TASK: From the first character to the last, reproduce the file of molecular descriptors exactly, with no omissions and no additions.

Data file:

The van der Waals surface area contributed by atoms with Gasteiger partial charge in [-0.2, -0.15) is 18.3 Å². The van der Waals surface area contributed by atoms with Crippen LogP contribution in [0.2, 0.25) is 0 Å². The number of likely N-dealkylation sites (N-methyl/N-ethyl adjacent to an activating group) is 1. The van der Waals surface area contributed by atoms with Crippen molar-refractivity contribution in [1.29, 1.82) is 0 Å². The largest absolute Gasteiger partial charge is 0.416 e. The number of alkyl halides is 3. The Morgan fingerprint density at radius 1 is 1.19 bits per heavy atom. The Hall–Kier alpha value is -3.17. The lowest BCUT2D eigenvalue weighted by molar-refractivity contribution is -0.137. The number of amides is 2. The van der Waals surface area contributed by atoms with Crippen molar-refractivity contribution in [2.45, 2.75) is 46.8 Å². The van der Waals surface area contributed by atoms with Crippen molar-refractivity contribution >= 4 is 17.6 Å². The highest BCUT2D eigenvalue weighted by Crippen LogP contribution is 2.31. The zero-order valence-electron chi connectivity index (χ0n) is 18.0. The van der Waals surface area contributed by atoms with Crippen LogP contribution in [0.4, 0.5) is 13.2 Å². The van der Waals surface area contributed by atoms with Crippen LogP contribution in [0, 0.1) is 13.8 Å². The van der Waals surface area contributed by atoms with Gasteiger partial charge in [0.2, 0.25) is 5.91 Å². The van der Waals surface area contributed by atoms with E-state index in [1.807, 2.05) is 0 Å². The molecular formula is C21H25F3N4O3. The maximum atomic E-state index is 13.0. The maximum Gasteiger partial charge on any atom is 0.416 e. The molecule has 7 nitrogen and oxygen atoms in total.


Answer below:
The van der Waals surface area contributed by atoms with Gasteiger partial charge in [-0.2, -0.15) is 18.3 Å². The van der Waals surface area contributed by atoms with Crippen LogP contribution in [0.2, 0.25) is 0 Å². The number of likely N-dealkylation sites (N-methyl/N-ethyl adjacent to an activating group) is 1. The van der Waals surface area contributed by atoms with Crippen molar-refractivity contribution in [1.29, 1.82) is 0 Å². The largest absolute Gasteiger partial charge is 0.416 e. The number of alkyl halides is 3. The Morgan fingerprint density at radius 1 is 1.19 bits per heavy atom. The Hall–Kier alpha value is -3.17. The lowest BCUT2D eigenvalue weighted by molar-refractivity contribution is -0.137. The number of amides is 2. The van der Waals surface area contributed by atoms with Crippen molar-refractivity contribution in [2.45, 2.75) is 46.8 Å². The van der Waals surface area contributed by atoms with Crippen molar-refractivity contribution >= 4 is 17.6 Å². The highest BCUT2D eigenvalue weighted by Crippen LogP contribution is 2.31. The zero-order valence-electron chi connectivity index (χ0n) is 18.0. The van der Waals surface area contributed by atoms with Crippen LogP contribution in [0.4, 0.5) is 13.2 Å². The van der Waals surface area contributed by atoms with Crippen LogP contribution in [0, 0.1) is 13.8 Å². The van der Waals surface area contributed by atoms with Gasteiger partial charge in [0.2, 0.25) is 5.91 Å². The van der Waals surface area contributed by atoms with E-state index in [1.807, 2.05) is 0 Å². The molecular formula is C21H25F3N4O3. The maximum atomic E-state index is 13.0. The maximum Gasteiger partial charge on any atom is 0.416 e. The molecule has 7 nitrogen and oxygen atoms in total.